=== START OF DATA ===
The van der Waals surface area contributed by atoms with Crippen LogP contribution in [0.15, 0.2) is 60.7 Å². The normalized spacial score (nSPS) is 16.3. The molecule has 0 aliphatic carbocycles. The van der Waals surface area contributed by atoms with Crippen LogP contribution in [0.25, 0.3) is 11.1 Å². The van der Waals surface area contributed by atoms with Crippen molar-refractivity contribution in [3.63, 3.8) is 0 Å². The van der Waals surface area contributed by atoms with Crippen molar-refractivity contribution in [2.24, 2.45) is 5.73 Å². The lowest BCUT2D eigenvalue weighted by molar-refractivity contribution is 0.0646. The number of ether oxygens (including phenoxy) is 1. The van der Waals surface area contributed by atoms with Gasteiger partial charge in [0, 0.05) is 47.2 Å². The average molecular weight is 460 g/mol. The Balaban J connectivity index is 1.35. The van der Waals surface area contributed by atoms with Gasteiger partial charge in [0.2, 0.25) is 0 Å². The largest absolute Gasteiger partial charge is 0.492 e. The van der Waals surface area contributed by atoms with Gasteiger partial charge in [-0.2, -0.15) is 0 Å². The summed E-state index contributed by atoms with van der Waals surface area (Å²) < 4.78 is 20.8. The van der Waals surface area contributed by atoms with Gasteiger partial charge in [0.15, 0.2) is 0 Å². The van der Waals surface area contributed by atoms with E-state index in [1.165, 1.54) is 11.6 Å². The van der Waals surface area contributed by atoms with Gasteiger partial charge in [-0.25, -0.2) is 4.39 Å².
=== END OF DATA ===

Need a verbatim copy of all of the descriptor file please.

The van der Waals surface area contributed by atoms with Crippen LogP contribution in [0.15, 0.2) is 60.7 Å². The normalized spacial score (nSPS) is 16.3. The molecule has 0 aliphatic carbocycles. The van der Waals surface area contributed by atoms with Crippen LogP contribution in [0.25, 0.3) is 11.1 Å². The van der Waals surface area contributed by atoms with Crippen molar-refractivity contribution in [3.63, 3.8) is 0 Å². The van der Waals surface area contributed by atoms with Crippen molar-refractivity contribution in [2.24, 2.45) is 5.73 Å². The lowest BCUT2D eigenvalue weighted by molar-refractivity contribution is 0.0646. The number of ether oxygens (including phenoxy) is 1. The van der Waals surface area contributed by atoms with Gasteiger partial charge in [0, 0.05) is 47.2 Å². The average molecular weight is 460 g/mol. The Balaban J connectivity index is 1.35. The van der Waals surface area contributed by atoms with Gasteiger partial charge in [0.2, 0.25) is 0 Å². The largest absolute Gasteiger partial charge is 0.492 e. The van der Waals surface area contributed by atoms with Gasteiger partial charge in [-0.2, -0.15) is 0 Å². The summed E-state index contributed by atoms with van der Waals surface area (Å²) < 4.78 is 20.8. The van der Waals surface area contributed by atoms with Gasteiger partial charge in [0.15, 0.2) is 0 Å². The van der Waals surface area contributed by atoms with E-state index in [1.165, 1.54) is 11.6 Å². The van der Waals surface area contributed by atoms with Gasteiger partial charge in [-0.25, -0.2) is 4.39 Å².